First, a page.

Brigadier General James Brickett (1738-1818)

Post written by Hall of Fame committee secretary, Arthur Hale Veasey III onto the Facebook group. You can follow the conversation on Facebook, even if you aren’t a member. While having a Facebook account will allow you to participate, you can still read the posts as a non-member.

10698683_10152494519496242_1483534200221703236_n
Brickett’s grave in the Pentucket Burial Ground at the corner of Water and Mill Streets, in Haverhill MA. Photo by Kaleigh Pare’

“Born February 16, 1738 in Newbury, Massachusetts, James Brickett was the son of James Brickett and Susanna Pillsbury. He and Edna Merrill were married in October 1759 in West Newbury. Dr. Brickett established a physician’s practice in Haverhill and shortly thereafter, began his medical career as a surgeon’s mate in the French and Indian Wars. By 1774, Brickett was the first Captain to lead the Haverhill Light Artillery Company and was soon elevated to Lieutenant Colonel.

On the morning of April 19, 1775, one hundred five men, including three commissioned officers, were enlisted when the first shots were fired at Lexington. Word of the skirmish reached Haverhill around noontime. By nightfall, Captain James Sawyer’s Minutemen were in hot pursuit of the action, followed by two other companies led by Captain Ebenezer Colby and Lieutenant Samuel Clements, arriving in Cambridge the next day.

The first battle of the Revolution was at Bunker Hill, and Haverhill Minutemen under the regimental command of Colonel Brickett were present in large numbers, with fifty-two in Captain Sawyer’s company and seventy-four altogether. Among the volunteers was a young private from Haverhill named Bartholomew Pecker. Bart Pecker would later distinguish himself as a member of “Washington’s Life Guards,” an elite unit of the Continental Army that protected General Washington in all of his battles throughout the Revolution.

The battle began on June 17 at Breeds Hill above Charlestown. Colonel Brickett was at the side of General Israel Putnam on the adjacent Bunker Hill when a cannonball struck close to where they stood and knocked them both to the ground. Brickett was wounded in the foot and retreated to the north side of the hill with other surgeons where he attended to other casualties. At the end of the day, 115 patriots were killed, including two from Haverhill, John Eaton and Simeon Pike. The British took the ground but suffered 226 dead and 828 wounded, the highest casualty count that would be suffered by the British in the entire war. It was a pyrrhic victory for the Redcoats and an inspiration for the colonists.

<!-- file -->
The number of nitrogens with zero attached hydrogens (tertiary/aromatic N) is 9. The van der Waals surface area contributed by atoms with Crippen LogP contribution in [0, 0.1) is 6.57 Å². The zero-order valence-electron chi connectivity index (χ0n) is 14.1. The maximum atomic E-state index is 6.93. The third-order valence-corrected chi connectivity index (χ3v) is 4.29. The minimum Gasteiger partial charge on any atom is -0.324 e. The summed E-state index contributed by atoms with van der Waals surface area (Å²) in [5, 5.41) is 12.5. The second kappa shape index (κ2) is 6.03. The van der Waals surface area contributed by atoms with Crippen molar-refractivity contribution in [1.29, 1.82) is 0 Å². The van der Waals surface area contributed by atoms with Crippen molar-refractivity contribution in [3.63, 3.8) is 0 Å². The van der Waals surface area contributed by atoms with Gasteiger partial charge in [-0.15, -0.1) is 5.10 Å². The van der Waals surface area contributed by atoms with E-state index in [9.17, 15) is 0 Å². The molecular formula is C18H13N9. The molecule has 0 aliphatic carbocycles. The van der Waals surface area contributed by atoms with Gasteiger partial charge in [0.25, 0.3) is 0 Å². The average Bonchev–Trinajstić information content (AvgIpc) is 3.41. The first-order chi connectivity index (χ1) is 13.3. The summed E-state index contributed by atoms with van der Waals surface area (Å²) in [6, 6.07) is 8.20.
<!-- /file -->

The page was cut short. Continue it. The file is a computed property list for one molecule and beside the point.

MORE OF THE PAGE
Brickett was promoted to Brigadier General as the war expanded. He led an expedition to Canada and Fort Ticonderoga. Later, he commanded a regiment of volunteer Massachusetts Militiamen that marched from Haverhill to reinforce the Northern Army at Saratoga, where British General Burgoyne famously surrendered to General Horatio Gates. This was the historic turning point in the war. The Americans prevented the British from dividing New England from the rest of the colonies and caused France to join in the war as our ally. After the surrender, General Brickett took command of a detachment of soldiers that escorted the prisoners from the Hudson River battlegrounds to Cambridge, a march of nearly 200 miles.

Brickett, who unwisely advanced his own funds to pay for provisions and accommodations for his troops, was subsequently caught in a paradox of rules and never received reimbursement, despite his petition. Massachusetts claimed that the United States government was responsible for the debt, while the Congress took the position that Brickett was under commission from Massachusetts and not an officer of the Continental Army. In spite of this act of bureaucratic unfairness he remained firm in his commitment serving as a member of the Constitutional Convention at Boston in June 1780.

The war for independence lasted until 1783. An early historian once recalled of Haverhill: “There were but few towns that so freely sent their sons to the field of strife. They were willing to spend their treasure and shed their blood; and when there was scarcely room to hope, the votes which were passed in their town meetings, show a spirit of coolness, determination, and patriotism, which is truly astonishing.”

12994290_10153621825243214_7791843122377050158_n

Advertisements

Leave a Reply

Fill in your details below or click an icon to log in:

WordPress.com Logo

You are commenting using your WordPress.com account. Log Out / Change )

Twitter picture

You are commenting using your Twitter account. Log Out / Change )

Facebook photo

You are commenting using your Facebook account. Log Out / Change )

Google+ photo

You are commenting using your Google+ account. Log Out / Change )

Connecting to %s